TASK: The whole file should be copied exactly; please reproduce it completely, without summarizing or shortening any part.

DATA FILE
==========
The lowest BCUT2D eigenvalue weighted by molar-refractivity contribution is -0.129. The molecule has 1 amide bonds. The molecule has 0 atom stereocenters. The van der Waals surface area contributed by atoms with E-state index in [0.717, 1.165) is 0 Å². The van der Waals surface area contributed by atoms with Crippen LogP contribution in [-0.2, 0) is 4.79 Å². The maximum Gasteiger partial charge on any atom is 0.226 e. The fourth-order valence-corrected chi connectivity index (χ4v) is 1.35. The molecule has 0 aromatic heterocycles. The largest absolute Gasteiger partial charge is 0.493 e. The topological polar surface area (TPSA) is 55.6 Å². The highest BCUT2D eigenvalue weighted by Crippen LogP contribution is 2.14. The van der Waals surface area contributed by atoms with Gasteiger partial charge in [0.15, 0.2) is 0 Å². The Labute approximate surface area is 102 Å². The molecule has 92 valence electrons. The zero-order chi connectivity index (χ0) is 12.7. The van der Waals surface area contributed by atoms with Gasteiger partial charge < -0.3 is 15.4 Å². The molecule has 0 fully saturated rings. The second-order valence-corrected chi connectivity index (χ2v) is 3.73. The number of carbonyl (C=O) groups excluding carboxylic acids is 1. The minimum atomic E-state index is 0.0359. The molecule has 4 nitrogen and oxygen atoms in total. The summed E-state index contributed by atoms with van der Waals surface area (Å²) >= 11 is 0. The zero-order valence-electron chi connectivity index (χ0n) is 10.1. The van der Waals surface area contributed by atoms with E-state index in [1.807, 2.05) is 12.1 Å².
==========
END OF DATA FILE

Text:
The lowest BCUT2D eigenvalue weighted by molar-refractivity contribution is -0.129. The molecule has 1 amide bonds. The molecule has 0 atom stereocenters. The van der Waals surface area contributed by atoms with E-state index in [0.717, 1.165) is 0 Å². The van der Waals surface area contributed by atoms with Crippen LogP contribution in [-0.2, 0) is 4.79 Å². The maximum Gasteiger partial charge on any atom is 0.226 e. The fourth-order valence-corrected chi connectivity index (χ4v) is 1.35. The molecule has 0 aromatic heterocycles. The largest absolute Gasteiger partial charge is 0.493 e. The topological polar surface area (TPSA) is 55.6 Å². The highest BCUT2D eigenvalue weighted by Crippen LogP contribution is 2.14. The van der Waals surface area contributed by atoms with Gasteiger partial charge in [0.15, 0.2) is 0 Å². The Labute approximate surface area is 102 Å². The molecule has 92 valence electrons. The zero-order chi connectivity index (χ0) is 12.7. The van der Waals surface area contributed by atoms with Gasteiger partial charge < -0.3 is 15.4 Å². The molecule has 0 fully saturated rings. The second-order valence-corrected chi connectivity index (χ2v) is 3.73. The number of carbonyl (C=O) groups excluding carboxylic acids is 1. The minimum atomic E-state index is 0.0359. The molecule has 4 nitrogen and oxygen atoms in total. The summed E-state index contributed by atoms with van der Waals surface area (Å²) >= 11 is 0. The zero-order valence-electron chi connectivity index (χ0n) is 10.1. The van der Waals surface area contributed by atoms with E-state index in [1.807, 2.05) is 12.1 Å².